President's Scholar keen to explore nation's linguistic landscape

President's Scholarship holder Alyssa Marie Loo Li Ann is headed to Brown University in the United States in January to read linguistics.
President's Scholarship holder Alyssa Marie Loo Li Ann is headed to Brown University in the United States in January to read linguistics.PHOTO: MICHAEL CHOW

Ms Alyssa Marie Loo Li Ann had President Halimah Yacob all to herself yesterday when the 19-year-old was the only one to be awarded the President's Scholarship at a virtual ceremony.

Starting this year, only scholarship recipients who are pursuing their studies in the current year will be announced by the Public Service Commission (PSC).

When asked how many others were offered the scholarship this year, the PSC declined to provide numbers but said: "There are others... including those who are currently doing their national service."

President's Scholarships have been awarded since 1966. Four to six have been awarded each year for the past 10 years.

Ms Loo attended the virtual ceremony from home with her mother Agnes Phuah, who works as an administrative officer. Her father is a human resource director, while her younger sister is in Secondary 3 this year.

Also in attendance at the session were Minister for Trade and Industry and Minister-in-charge of the Public Service Chan Chun Sing and PSC chairman Lee Tzu Yang.

Ms Loo, who is headed to Brown University in the United States in January to read linguistics, is interested in exploring topics such as having Singlish as a cultural icon, and the effects of a bilingual policy. Said the former Raffles Institution student: "Singapore has a very complex linguistic landscape that deserves more attention and research".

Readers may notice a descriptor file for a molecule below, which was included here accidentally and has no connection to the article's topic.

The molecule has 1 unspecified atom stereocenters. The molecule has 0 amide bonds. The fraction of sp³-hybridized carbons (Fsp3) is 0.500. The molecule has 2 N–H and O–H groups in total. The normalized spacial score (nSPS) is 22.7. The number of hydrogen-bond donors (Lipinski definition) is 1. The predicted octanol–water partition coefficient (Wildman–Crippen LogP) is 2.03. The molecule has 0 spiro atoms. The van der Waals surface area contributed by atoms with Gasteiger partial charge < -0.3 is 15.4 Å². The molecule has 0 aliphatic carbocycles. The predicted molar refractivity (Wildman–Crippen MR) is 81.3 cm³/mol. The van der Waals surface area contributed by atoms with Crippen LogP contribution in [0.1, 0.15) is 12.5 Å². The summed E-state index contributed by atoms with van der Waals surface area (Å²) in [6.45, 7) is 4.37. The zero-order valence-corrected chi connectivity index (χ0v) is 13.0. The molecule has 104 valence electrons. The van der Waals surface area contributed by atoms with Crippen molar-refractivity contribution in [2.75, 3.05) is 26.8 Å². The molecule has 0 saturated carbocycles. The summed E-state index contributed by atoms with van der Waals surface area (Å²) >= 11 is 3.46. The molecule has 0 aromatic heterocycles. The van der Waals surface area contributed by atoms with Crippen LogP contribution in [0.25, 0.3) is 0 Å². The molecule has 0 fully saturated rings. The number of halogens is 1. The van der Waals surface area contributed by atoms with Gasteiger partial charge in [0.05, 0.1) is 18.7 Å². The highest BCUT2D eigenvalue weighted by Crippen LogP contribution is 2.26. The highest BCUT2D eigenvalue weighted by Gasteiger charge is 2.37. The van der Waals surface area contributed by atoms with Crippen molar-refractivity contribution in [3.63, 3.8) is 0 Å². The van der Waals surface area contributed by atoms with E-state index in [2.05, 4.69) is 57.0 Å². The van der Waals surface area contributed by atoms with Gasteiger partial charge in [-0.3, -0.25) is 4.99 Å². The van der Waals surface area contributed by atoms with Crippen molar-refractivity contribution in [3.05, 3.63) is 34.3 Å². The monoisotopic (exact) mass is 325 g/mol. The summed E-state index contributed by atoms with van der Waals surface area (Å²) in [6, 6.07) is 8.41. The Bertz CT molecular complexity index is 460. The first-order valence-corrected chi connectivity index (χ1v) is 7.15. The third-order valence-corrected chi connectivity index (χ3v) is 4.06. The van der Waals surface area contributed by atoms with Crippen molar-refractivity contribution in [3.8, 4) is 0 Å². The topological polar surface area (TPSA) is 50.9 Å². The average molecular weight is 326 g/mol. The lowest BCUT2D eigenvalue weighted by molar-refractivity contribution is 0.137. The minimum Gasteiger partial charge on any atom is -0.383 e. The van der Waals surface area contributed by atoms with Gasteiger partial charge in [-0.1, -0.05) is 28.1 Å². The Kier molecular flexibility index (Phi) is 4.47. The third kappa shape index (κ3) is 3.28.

Addressing Ms Loo in a speech at the virtual ceremony, President Halimah said: "The start of your journey in public service comes at a critical point in modern history. The Covid-19 crisis has disrupted the global economy and every aspect of our lives."

Integrity, service and excellence form the foundation of trust that Singaporeans have in the Government's ability to execute policies, plans and initiatives, she said, and "strengthening this foundation is especially critical as it is no longer business as usual".

"We have a population that is more discerning, with strong views on what is in their best interests and wants to be more engaged in decisions affecting them.

"They also have a strong sense of fairness and equality and want these values reflected more clearly in whatever we do. In the years to come, there will be new paths to forge and difficult decisions to make. This is a challenge for this generation of Singaporeans - a trial of our fortitude and a test of our resilience."

With Covid-19 having changed the economic environment around Singapore, some time-tested ideas and strategies will have to be re-examined, and the country will need "civil servants who can not only think critically but who also have unorthodox ideas or unique solutions in a situation where the path to growth is not so clear", she said.

CRITICAL JUNCTURE

The start of your journey in public service comes at a critical point in modern history. The Covid-19 crisis has disrupted the global economy and every aspect of our lives.

PRESIDENT HALIMAH YACOB, addressing Ms Alyssa Marie Loo Li Ann in a speech at the virtual ceremony.

Urging Ms Loo to broaden her horizons, expand her networks and develop fresh perspectives, Madam Halimah said: "I encourage you to step out of your comfort zone, open yourself to new experiences and seize every opportunity to develop the skills and expertise Singapore will need for the future."

Ms Loo said that being the only recipient at this year's President's Scholarship ceremony is "a big honour... I feel very lucky to have the chance to speak to President Halimah personally".

A version of this article appeared in the print edition of The Straits Times on August 14, 2020, with the headline 'President's Scholar keen to explore nation's linguistic landscape'. Print Edition | Subscribe